KUDO Kojin(1915-2011)

KUDO Kojin was born in 1915 in Momota Village, Nakatsugaru District (now Hirosaki City), in Aomori Prefecture. His boyhood was spent immersed in literature and playing in the world of his imagination while gazing at small plants and creatures, and spots on the wall.
Although he helped on his family’s farm after graduating from higher elementary school, his aspiration to become a painter grew. He moved to Tokyo in 1934 and attended the Kawabata Painting School while working. In addition to the painting school, he also acquired basic techniques such as outline sketching for yuzen dyeing; Kudo also and joined the painter FUKUDA Toyoshiro’s study group, where he learned from senior artists pursuing new forms of expression in Japanese painting. Kudo’s works were accepted to the exhibitions of the Japanese Painting Institute (Nihonga-in) and the New Artists’ Society (Shinbijutsujin Kyokai). However, as Japan headed for war, he was drafted into military service and put his painting career on hold. When the war ended, he was demobilized and resumed creating art while farming in his hometown, even though his prewar works had become lost. At Fukuda’s invitation, Kudo began submitting works to the exhibition of the Sozo Bijutsu (Creative Art) association, which sought to establish new styles of Japanese painting, and got accepted with “Lotuses” in 1950. In the following year, he received the New Artist award at the joint exhibition of the Sozo Bijutsu association and the Shinseisaku Society. His two award-winning paintings were inspired by the works of the fifteenth- and sixteenth-century Netherlandish painter Hieronymus Bosch, who blended realism with imagination. Kudo also admitted to being fascinated by the mystical poems and images of the eighteenth-century English painter William Blake since the prewar period. He continued to produce art influenced by the work of his contemporaries as well as these artists from distant eras and places. Through the early 1960s, he created vivid, distinctive works that depicted subjects from nature but in which elements such as trees, birds, and dead leaves took on a surreal presence.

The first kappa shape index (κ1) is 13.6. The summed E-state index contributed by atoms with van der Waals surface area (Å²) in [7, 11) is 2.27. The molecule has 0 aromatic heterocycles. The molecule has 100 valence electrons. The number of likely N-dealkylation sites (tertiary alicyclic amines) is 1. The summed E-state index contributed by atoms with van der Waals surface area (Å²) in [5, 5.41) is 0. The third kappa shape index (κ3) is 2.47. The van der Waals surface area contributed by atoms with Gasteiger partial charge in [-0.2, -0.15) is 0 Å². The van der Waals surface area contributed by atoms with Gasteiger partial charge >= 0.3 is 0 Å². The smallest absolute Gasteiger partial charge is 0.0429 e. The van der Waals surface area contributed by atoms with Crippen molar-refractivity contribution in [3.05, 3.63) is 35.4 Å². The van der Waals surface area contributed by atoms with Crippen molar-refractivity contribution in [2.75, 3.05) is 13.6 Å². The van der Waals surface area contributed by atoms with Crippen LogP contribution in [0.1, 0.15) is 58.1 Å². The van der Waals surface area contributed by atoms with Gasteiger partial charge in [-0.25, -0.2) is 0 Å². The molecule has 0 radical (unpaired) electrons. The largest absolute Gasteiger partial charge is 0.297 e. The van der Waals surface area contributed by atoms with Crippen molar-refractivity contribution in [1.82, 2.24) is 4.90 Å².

He held a successful solo exhibition in Tokyo in 1961 and moved to Hiratsuka in Kanagawa Prefecture in the following year. In 1964, he was recommended for membership in the Shinseisaku Society, with which Sozo Bijutsu association joined up. It was around this time that butterflies and eventually symbolic human figures began to appear alongside withered leaves in his works. As exemplified by “Yume to Kakusei(Dreaming and Awakening),” his colors became richer and his techniques more sophisticated in a refined style that harmonizes two opposing worlds with a unique sense of lyricism. He began instructing younger artists at Tokyo University of the Arts in 1971 and joined a university team investigating early Italian Renaissance murals. In 1974, he established the Sogakai Association of Japanese Painting with other artists belonging to the Japanese painting section of the Shinseisaku Society. From the following year to 1976, he worked on a four-part series based on the four seasons, starting with the wait for the return of spring during the long, dark winter of snow country, waiting for spring. The series was the culmination of Kudo’s ethos fostered amid the natural environment of his native Tsugaru. This ethos was at the root of Kudo’s art; as Kudo himself stated, a painter needs to have a deep internal darkness and to release the images born from that darkness into the light.
Nicknaming his own studio “Kagukyo(The Snail’s House)” in a reference to the small creature that makes steady progress despite its slow pace and never moves backward, Kudo’s motivation to create art remained unwaning throughout his nearly 80-year career as a painter.
He died in 2011, just a day before his ninety-sixth birthday. His works can be found in the collections of numerous museums, including the Aomori Museum of Art, the Hirosaki City Museum, and the Hiratsuka Museum of Art and British Museum.

蓮

《Hasu(Lotuses)》
1950
color on paper
97.0×130.3 cm

夢と覚醒

《Yume to Kakusei(Dreaming and Awakening)》
1971
color on paper
195.0×135.0 cm

休息(冬)

《Kyusoku - Fuyu(Rest - winter)》
1975
color on paper
210.0×120.0 cm